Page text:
Oregon Magazine
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Decanting with Delkin
Papa Pinot Leaves Lasting
Legacy for Oregon Wines


By Fred Delkin

Wine lovers across our planet are urged to raise a glass of Oregon Pinot Noir in honor of
the man who truly began the modern Oregon wine industry, my good friend and mentor David Lett, whose heart was stilled at the tender age of 69. It should be noted that Richard Sommer founded Hillcrest Vineyard near Roseburg in 1961, but focused on Reisling, which we served when we owned Jake's restaurant in the late '60' s, the first Oregon label to grace a Portland wine list. Oregon wines now command respect worldwide for their quality, thanks to Lett ignoring the advice of his professors at University of California Davis and migrating north to the Willamette Valley in 1964 to plant a vineyard.

(Photo by Ross Hamilton)

David and his new bride, Diana, planted and tended some 3,000 vine cuttings on a plot of farmland near Dundee in the spring of 1965, undaunted by an unusually wet spell that could have caused Lett to heed his profs' advice. This planted the flag for Davis classmates to follow a precept created centuries ago in the fields of Burgundy in France....that if a premium wine grape varietal struggles to ripen, it reaches its full winemaking promise. Lett's doggedness resulted in his 1975 vintage Pinot Noir matching the best of Burgundy in a "Pinot Noir Olympics" tasting competition staged by Burgundy exporter Robert Drouhin.

This was a sonic boom heard throughout winedom..."Oregon, where the hell is that...and when did they start growing wine grapes?" was a common vintner's reaction that soon caused French investments in the red hills of Dundee...led by Drouhin himself with the Domaine Drouhin estate supervised by his daughter, Veronique.

Subtlety is the hallmark of the Lett gospel. As David has said, "not hitting the drinker over the head as in California Cabernets and Chardonnays is my goal." Softness and complexity are proper adjectives for wine that complements food. Lett opined that "wines should be made to be enjoyed with food, not earning popularity by themselves at tasting events."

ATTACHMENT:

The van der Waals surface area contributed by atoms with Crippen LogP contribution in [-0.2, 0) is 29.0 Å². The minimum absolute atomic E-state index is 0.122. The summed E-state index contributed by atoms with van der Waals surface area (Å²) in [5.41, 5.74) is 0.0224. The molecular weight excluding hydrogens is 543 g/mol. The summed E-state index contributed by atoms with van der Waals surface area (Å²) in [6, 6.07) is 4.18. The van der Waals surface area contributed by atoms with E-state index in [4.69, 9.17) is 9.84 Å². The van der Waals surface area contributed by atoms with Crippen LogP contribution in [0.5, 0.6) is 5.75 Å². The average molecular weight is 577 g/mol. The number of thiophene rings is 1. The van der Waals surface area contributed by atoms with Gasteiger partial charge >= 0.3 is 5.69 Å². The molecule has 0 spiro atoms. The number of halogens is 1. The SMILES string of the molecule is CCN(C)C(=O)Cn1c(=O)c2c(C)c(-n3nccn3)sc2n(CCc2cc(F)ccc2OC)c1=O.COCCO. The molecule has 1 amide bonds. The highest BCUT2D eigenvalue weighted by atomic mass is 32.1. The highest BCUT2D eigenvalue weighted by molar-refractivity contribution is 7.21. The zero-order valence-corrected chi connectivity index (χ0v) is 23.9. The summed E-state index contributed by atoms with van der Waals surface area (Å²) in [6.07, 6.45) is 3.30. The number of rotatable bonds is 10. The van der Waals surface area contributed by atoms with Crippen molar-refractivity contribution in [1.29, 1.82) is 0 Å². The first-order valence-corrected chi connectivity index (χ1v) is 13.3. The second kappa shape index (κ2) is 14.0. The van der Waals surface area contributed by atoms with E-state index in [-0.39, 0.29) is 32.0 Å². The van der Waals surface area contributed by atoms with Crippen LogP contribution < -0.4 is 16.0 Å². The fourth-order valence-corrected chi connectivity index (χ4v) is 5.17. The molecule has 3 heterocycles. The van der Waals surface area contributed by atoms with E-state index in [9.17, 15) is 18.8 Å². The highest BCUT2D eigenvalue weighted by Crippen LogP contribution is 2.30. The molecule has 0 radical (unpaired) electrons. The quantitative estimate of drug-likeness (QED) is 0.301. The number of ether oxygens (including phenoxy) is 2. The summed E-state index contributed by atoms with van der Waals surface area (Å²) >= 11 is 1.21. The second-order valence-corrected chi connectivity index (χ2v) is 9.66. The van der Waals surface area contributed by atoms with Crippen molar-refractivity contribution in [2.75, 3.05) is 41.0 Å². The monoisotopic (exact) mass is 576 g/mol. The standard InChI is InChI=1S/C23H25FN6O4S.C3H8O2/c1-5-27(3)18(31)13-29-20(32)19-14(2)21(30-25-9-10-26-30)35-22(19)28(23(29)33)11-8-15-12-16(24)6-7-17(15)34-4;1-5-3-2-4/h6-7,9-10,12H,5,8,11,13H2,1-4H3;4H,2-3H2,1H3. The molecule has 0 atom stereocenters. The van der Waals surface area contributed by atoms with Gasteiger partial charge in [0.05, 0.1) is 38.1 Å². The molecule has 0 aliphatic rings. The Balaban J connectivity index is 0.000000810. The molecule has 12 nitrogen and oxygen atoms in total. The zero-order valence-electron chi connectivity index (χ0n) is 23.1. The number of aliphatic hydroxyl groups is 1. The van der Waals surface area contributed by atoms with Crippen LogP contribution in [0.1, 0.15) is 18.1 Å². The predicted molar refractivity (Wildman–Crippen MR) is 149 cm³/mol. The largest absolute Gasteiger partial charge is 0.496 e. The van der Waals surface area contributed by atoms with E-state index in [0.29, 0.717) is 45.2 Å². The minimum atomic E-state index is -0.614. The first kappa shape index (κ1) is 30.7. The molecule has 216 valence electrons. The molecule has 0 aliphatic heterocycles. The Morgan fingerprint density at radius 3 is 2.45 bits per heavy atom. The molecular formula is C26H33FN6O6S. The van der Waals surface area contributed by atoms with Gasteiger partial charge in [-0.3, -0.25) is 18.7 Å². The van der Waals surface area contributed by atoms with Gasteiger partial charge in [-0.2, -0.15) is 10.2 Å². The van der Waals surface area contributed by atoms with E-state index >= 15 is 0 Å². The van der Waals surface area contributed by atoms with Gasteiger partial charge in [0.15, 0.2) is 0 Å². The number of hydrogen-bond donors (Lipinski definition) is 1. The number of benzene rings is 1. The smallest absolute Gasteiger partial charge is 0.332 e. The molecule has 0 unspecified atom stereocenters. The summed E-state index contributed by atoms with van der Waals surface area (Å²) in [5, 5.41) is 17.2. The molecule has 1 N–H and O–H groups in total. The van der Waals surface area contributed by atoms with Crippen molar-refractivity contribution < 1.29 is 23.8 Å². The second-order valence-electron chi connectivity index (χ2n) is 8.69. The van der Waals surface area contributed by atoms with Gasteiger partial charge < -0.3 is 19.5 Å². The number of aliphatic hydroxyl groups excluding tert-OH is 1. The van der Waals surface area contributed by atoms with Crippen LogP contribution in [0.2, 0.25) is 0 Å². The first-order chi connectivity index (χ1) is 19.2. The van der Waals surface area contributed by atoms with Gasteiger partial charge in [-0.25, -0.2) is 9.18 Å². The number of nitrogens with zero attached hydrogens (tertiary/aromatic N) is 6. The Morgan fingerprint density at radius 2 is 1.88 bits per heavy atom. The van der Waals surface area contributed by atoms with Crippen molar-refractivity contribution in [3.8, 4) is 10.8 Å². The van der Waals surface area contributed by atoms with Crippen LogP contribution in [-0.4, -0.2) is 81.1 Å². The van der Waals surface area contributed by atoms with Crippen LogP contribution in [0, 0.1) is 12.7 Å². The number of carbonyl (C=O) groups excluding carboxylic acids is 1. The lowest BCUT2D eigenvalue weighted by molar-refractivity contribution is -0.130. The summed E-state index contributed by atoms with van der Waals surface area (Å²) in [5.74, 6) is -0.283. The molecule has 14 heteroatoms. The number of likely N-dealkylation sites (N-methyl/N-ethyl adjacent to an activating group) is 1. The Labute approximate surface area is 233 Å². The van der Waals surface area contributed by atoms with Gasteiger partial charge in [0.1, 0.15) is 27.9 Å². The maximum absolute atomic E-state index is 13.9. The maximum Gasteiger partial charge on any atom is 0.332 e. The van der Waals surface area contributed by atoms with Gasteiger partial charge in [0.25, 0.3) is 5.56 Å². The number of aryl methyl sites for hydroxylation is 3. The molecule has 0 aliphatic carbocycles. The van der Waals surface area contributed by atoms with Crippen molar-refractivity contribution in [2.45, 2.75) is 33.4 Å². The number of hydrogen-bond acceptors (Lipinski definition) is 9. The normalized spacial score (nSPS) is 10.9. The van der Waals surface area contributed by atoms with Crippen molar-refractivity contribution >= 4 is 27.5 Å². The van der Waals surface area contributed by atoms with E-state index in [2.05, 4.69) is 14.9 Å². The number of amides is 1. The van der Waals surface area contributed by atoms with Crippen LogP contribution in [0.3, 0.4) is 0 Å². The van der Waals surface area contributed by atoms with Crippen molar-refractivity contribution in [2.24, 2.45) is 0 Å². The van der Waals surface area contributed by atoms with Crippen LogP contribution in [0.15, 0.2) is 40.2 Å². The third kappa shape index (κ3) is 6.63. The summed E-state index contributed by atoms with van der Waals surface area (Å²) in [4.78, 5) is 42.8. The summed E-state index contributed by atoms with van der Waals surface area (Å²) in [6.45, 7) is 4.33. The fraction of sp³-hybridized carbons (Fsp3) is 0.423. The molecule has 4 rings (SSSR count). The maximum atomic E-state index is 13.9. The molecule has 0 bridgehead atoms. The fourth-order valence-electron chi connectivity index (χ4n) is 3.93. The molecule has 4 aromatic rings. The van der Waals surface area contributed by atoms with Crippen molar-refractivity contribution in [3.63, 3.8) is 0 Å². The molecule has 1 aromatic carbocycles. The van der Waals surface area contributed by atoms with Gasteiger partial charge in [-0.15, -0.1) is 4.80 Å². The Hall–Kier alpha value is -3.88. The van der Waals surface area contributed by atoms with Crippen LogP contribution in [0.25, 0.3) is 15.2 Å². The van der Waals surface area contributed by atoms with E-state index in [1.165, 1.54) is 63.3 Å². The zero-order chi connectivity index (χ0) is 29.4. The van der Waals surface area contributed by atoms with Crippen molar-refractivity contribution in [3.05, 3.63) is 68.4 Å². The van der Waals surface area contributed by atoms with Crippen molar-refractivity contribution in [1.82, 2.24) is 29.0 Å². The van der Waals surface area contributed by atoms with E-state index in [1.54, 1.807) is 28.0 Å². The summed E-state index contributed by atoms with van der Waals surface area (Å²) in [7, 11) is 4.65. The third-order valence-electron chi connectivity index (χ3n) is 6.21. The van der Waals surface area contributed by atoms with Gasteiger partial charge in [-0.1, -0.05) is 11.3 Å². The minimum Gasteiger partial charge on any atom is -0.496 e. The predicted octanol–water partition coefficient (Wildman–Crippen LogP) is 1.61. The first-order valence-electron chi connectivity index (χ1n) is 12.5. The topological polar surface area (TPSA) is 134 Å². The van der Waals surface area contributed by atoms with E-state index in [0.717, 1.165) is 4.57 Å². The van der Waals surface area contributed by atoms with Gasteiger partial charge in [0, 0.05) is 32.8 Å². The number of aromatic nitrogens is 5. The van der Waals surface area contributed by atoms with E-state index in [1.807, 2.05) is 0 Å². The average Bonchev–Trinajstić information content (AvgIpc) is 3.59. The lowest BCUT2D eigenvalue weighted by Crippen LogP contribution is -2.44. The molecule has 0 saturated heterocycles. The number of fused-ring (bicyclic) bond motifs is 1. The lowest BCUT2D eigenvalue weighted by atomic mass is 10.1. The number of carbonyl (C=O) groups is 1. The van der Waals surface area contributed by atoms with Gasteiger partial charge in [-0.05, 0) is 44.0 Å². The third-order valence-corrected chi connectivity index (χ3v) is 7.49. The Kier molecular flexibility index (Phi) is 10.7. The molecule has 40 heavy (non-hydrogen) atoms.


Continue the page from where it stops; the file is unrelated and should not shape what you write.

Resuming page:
Then came Pinot Gris

Lett's initial planting of Pinot Noir was Oregon's first for this varietal and was soon followed
when our vinous pioneer planted Noir's white cousin, Pinot Gris. David christened this "Salmon wine" for its ideal food accompaniment. Lett had long admired French Alsatian vintners' achievments with this grape, initially sold as Tokay 'd Alsace. Only in Oregon and Alsace does this varietal reach its dry but full fruitiness, not to be confused with the rather inspid Pinot Grigio native to Italy and now also produced in California and Washington. As Lett would declare, "it's the terroir that creates a grape's full potential."

California's warmer clime results in Pinot Noirs that are big and jammy, unlike the cooler
climate grapes grown in northern Oregon. The Oregon wine industry's staging of the annual
International Pinot Noir Conference in McMinnville has unveiled a new regional challenger for the tasting standards Lett brought here from Burgundy. The cool climate and volcanic soil of New Zealand now nurtures Pinot Noirs of international note, reflecting the tasting gospel Papa Pinot came to Oregon to preach.

That gospel also glorifies longevity in the bottle. Lett-style Pinot Noir easily stands up for at
least a decade in the bottle. While achieving maximum quality, Lett never succumbed to the
high pricing in the $40-50 range now asked by many Oregon producers. He declared that "I've kept my prices stable for years in the $20 range." He sold his first bottlings of Pinot Noir for $2.65! Volume has never been an Eyrie goal. David's son Jason now supervises his father's creation and the Eyrie estate vineyard has an annual production of some 8,000 cases.

Lett christened Oregon as "an expensive place to grow grapes" with a low yield per acre and high labor costs, but the results are in the bottle, with a clear and positive flavor message. Thank you, Papa Pinot, for showing the way in matching variety to climate and avoiding subsequent trial and error struggles for local winemakers.

On a personal note, David and I shared the experience of serving in the U.S. Coast Guard and he in recent years became a wooden boat disciple, refitting a traditional New England lobster craft he based in Port Townsend, WA. Sail on, Papa, sail on!!

© 2009 Oregon Magazine